In a continually evolving landscape, three qualities make a good KOL for any company.

Trustworthiness. With their colleagues, good KOLs are forthright about their knowledge, openly recognize any biases they may have, and give opinions that are both logical and well conceived. With industry, they maintain all confidentialities at all times and are forthcoming about their relationships with competitors. Billing time spent is appropriate to the effort, and they spend the company’s money as if it were their own.

Credibility. Good KOLs never say anything that they do not independently know is true, and they never present data that cannot be verified. They always identify and distinguish their opinions from those of their sponsor.

Authority. Good KOLs have extensive experience with both the treatment option and the product they are discussing. They have experience designing and executing high-quality research. Finally, they possess excellent communication skills, and they respect their colleagues.


Certain qualities separate solid from outstanding KOLs. The latter are proactive, always presenting fresh ideas and opportunities to industry to develop new treatments and improve existing ones. Part of this proactive behavior is a willingness to embrace their sponsors at every level of the company. That means partnering with the medical affairs teams, regulatory teams, and sales representatives. Great KOLs also perform research not sponsored by industry.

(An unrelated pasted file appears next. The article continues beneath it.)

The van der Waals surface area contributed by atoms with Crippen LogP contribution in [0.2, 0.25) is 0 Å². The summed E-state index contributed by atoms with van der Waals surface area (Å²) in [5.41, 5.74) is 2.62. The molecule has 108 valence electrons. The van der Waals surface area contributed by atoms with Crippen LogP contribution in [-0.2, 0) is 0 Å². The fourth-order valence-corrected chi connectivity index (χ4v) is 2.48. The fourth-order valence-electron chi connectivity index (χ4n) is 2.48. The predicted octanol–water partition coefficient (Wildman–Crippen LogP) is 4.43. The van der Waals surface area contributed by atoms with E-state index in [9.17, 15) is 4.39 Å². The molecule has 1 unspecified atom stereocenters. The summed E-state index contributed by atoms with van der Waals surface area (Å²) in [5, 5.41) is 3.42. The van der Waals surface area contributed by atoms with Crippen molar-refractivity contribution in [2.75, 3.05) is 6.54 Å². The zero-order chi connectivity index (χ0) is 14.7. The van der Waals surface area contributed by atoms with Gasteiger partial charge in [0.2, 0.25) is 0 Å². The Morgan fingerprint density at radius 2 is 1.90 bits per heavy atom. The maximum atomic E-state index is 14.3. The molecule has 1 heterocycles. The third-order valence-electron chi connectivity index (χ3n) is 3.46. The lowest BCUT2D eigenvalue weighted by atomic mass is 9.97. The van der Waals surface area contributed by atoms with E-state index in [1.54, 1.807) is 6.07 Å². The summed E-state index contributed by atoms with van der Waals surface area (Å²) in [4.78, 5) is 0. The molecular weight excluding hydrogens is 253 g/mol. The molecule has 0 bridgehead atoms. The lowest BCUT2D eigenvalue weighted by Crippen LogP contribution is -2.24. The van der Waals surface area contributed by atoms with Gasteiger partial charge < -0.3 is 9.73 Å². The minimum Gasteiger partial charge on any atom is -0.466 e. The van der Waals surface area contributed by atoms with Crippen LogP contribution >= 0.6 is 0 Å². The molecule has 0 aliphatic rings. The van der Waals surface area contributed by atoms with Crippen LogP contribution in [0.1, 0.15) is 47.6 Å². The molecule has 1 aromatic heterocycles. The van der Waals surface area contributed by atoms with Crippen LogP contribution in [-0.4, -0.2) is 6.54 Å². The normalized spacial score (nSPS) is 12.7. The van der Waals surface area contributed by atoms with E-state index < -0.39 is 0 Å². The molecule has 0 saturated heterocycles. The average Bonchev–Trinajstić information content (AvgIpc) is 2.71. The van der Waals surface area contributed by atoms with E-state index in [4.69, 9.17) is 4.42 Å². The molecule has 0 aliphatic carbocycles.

Most important, industry embraces the great KOLs with whom it has long-standing relationships that deliver consistent results. The longevity demonstrates these physicians’ commitment not only to their profession but also to improving the company’s evolving portfolio, ultimately to the benefit of patients.


I (CWR) have three pieces of advice for readers who are KOLs or who wish to step into that role.

The first tip is to be selective about the companies with which you choose to partner. Do not feel obligated to jump at every opportunity that presents itself. I become hesitant when KOLs are working with too many of my competitors.

Second, be selective about the products you endorse. Keep in mind that, if a product about which you spoke glowingly turns out to be unsuccessful for any reason, it can affect your reputation.

Finally, remember that how you are perceived by industry and colleagues is as important to your success as what you are actually doing. This means engaging those whom you trust to tell you honestly how others see you.

Paul Misiti is director, medical office operations, for Bausch + Lomb. Mr. Misiti may be reached at (585) 338- 5923; paul.misiti@bausch.com.

Calvin W. Roberts, MD, is senior vice president and chief medical officer of eye care for Bausch + Lomb. Dr. Roberts may be reached at (585) 338-6633; calvin.w.roberts@bausch.com .